Reading Round-Up

A few articles worth noting, some with comment, some without:

Byron York takes on the claim by Democrats that they're guided by reason, science and facts.

Senator Inhofe agrees with me regarding earmarks, while Congressman Flake does not.

President Obama got stiff-armed by the G20. All that garbage about America being liked again because that uncouth cowboy was replaced by the suave, sophisticated Chicagoan is being shown up for what it was - wishful thinking. The reason foreign powers like Obama over Bush is because Obama is easier to roll.

And Obama is trying to back-pedal on Axelrod's indication that he'd accept an extension of all Bush tax rates. This is the guy who essentially told Senator McCain to shut up during a meeting on health care reform because "I won, you lost." Well, Obama, the shoe's on the other foot now and we won, so maybe you should shut up?

It's not looking good for Miller in Alaska. It really would be a shame if Murkowski were returned to Washington, but then, she'd have good company with like-minded folks like Harry Reid, Chris Coons, Olympia Snowe and Barbara Boxer. Someone was asking why it is that seemingly every close election that goes to a recount these past few years, suddenly somebody discovers a bunch of "lost" ballots that give the liberal the majority. Granted, that doesn't seem to be what's happening in Alaska, but it is part of a general impression that, whenever there's a dispute, the liberal party to the dispute seems to win. Maybe nothing going on. But it does give one pause.

Arizona's law (SB1070) - the one the federal government is suing them for on the grounds that if the feds don't enforce the law, no one can - seems to have resulted in 100,000 fewer illegals in the state. That's a start. Mexico is unhappy, as some 23,000 of their own citizens came home. It's an encouragement to Nevada, New Mexico, and Texas to consider it, too.


Mixed Feelings

This is the first year I've taken advantage of some of the freebies area businesses offer veterans on Veterans' Day. I must say, I have mixed feelings about it.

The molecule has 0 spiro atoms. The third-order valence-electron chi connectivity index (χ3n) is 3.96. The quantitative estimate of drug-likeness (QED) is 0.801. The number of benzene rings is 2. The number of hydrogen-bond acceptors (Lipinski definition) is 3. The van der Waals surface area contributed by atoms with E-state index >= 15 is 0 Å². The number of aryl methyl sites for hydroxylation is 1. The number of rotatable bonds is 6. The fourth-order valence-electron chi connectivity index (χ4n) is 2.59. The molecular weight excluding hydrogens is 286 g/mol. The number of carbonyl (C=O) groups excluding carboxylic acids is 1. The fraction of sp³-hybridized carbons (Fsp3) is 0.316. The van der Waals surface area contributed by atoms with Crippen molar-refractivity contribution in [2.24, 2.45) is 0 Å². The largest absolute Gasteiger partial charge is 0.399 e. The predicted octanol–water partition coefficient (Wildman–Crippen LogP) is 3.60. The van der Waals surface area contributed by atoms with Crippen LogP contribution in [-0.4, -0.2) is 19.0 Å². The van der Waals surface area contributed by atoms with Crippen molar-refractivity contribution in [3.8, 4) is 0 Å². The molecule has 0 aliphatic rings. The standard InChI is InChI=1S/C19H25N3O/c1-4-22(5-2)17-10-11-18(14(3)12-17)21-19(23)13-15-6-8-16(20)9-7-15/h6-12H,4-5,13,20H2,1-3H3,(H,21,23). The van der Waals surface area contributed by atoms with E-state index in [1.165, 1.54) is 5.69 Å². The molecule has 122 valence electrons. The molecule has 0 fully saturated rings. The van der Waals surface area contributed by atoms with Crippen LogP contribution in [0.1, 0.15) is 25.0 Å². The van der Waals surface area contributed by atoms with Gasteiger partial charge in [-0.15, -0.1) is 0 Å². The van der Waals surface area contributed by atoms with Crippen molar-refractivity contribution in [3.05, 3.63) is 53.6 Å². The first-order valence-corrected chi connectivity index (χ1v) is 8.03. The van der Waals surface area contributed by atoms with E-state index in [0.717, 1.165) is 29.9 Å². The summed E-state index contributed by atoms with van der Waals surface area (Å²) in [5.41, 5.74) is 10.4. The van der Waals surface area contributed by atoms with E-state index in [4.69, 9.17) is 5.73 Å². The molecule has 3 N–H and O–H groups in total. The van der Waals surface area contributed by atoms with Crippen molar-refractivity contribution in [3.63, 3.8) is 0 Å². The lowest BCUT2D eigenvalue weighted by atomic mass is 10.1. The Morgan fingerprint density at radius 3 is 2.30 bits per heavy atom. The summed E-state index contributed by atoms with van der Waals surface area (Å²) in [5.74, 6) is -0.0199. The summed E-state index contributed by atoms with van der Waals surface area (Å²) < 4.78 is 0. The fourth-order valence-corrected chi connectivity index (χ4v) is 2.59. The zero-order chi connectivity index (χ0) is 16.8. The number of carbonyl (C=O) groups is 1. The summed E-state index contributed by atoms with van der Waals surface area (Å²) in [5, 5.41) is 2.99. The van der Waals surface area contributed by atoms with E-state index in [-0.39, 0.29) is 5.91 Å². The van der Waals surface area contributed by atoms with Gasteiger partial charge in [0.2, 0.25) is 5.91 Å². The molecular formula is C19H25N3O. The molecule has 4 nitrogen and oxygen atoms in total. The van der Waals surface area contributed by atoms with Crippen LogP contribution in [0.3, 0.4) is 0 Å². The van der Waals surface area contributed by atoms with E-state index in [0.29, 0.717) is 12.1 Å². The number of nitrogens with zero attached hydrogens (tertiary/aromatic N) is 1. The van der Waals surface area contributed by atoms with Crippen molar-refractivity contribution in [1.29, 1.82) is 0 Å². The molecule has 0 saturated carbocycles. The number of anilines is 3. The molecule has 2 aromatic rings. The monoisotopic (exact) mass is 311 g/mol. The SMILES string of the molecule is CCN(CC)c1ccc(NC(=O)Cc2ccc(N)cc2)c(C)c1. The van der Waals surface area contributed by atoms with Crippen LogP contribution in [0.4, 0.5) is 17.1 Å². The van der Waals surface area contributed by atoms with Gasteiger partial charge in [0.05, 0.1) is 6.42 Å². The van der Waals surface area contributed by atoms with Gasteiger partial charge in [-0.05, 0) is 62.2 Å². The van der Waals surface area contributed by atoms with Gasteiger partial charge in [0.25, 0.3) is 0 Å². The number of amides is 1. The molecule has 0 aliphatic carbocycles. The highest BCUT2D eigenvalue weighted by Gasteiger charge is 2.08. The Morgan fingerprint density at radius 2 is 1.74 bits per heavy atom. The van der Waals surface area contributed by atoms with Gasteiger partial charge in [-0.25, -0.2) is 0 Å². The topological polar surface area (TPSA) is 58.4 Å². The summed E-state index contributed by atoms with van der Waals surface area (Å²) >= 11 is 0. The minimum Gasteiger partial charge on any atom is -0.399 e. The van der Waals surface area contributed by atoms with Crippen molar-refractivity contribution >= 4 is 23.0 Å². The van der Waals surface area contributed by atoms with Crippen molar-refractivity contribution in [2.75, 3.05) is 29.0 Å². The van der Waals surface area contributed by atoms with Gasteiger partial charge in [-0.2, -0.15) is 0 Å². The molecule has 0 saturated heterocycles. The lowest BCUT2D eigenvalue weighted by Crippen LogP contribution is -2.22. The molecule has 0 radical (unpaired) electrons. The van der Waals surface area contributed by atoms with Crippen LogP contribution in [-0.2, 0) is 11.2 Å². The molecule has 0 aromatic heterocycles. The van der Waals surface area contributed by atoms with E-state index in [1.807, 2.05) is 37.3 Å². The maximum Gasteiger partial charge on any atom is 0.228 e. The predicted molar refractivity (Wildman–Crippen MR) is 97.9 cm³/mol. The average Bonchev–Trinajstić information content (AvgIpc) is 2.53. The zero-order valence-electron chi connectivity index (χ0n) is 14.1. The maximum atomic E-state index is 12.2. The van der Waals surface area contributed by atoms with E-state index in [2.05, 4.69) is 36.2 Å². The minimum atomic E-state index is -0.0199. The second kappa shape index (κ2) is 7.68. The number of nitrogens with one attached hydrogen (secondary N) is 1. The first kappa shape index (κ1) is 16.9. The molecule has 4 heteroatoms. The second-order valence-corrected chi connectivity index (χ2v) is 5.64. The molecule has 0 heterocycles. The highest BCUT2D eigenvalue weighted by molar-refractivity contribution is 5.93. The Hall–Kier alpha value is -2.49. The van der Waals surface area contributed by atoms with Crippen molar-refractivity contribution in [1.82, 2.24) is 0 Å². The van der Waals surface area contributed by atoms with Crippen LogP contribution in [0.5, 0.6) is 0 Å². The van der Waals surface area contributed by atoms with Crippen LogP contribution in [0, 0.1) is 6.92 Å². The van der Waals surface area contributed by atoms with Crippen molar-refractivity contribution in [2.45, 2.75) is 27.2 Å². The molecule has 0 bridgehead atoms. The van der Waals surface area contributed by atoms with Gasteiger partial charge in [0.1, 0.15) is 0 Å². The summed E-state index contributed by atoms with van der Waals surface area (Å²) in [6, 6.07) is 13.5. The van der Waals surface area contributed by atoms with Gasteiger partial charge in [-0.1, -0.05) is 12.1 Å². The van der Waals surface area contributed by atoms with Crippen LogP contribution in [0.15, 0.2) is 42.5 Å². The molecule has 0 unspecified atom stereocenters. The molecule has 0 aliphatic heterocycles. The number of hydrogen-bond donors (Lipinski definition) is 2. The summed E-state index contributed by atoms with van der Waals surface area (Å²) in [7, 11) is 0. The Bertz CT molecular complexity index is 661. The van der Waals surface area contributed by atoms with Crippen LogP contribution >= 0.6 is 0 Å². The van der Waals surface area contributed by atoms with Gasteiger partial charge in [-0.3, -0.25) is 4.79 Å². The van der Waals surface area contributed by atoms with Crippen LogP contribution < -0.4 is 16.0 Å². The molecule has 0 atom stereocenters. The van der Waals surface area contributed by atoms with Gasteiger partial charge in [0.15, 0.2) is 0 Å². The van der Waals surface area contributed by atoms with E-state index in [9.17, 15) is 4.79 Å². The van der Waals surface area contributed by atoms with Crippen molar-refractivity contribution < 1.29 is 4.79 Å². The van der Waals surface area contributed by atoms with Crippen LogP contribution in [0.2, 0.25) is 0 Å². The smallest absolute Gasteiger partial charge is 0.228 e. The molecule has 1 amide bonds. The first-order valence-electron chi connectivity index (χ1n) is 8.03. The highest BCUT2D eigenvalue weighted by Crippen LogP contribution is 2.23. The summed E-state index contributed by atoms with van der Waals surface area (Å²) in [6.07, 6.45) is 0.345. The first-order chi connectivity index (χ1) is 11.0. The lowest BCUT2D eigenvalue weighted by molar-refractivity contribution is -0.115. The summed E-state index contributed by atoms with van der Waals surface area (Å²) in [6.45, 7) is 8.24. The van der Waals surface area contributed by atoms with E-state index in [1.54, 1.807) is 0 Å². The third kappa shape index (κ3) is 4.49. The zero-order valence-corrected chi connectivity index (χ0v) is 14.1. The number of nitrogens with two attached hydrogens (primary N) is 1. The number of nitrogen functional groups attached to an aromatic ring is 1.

You know, there's that old saw that gets a fair bit of sarcastic treatment: "My salary is pay enough." (If you're not sure what I mean, go here, and then go to about 1:50:00.) But the truth is, my salary, and the benefits that went along with it, was pay enough. I knew what I was doing and I loved the doing of it. I am honored that I had the privilege of serving.

Then there's the fact that, while I did get shot at and certainly saw enough incoming mortar and rocket fire to satisfy my taste for it, others endured and did so much more. In the first place, all the people who shot at me missed. In the second place, I was the chaplain. What that means is, I had 1,000 guardian angels wearing desert digital camouflage and keeping a sharp eye out. I never once worried about myself, because there were 1,000 strong men, well-armed (to use a book title) who were worried about my safety. Marines take care of their chaplains and docs, let me tell you. Serving such men is all the honor I could ever want. It is not I who need to be thanked, but them.

And yet, I am also proud to be able to say that I did my duty. I've mentioned it before and it is true. I volunteered, and then volunteered again for deployments into combat theaters whenever I could - because that's where they need a chaplain, not at home where clergy are a dime-a-dozen. I earned no bronze or silver stars, no combat V, no Navy Cross. I simply did my duty, to my family, my country, and my God. A free lunch at Applebee's is not too much gratitude for that, is it?

So I went, and saw this old man eating by himself with a ball cap indicating service in World War II, Korea and VietNam. My daughter commented on how frequently the call went out for somebody, "Party of one". "Sad," she said, and it is. By all means, give the old man his free lunch on Veterans' Day and say thanks, but what about the other 364 days of the year? Does he eat alone then, too? I pray not.

I was humbled all over again, looking at that ball cap. What have I really done that I have the right to be honored in the same way he is? But the steak was good.

Earmarks, Priorities, and Limits

Constant Conservative responds to my post on earmarks and asks,
If someone only does what is right when bribed, then he/she will be very likely to do that which is wrong in all other instances. How about getting rid of the unscrupulous rather than plowing through our principles to placate them?
Absolutely. That would be ideal. Unfortunately, I only get to vote for the representative in my district (unless I live in Chicago or New York where I might be encouraged to vote in several districts, but there's that whole "unscrupulous" thing again). Given, for instance, the results of voting in California and Massachusetts last week, how, precisely, am I to get rid of Barbara Boxer, Barney Frank, Henry Waxman, John Dingell, and so on? Impeached federal judge Alcee Hastings manages to continue getting elected in Florida, too, and even with a 30% approval rating, Harry Reid is going back to the Senate. There are dozens of such men and women in office, and they frequently have sufficient power to block vital, principled measures.

Pray, tell me. What method would you use to get over, around, or through them?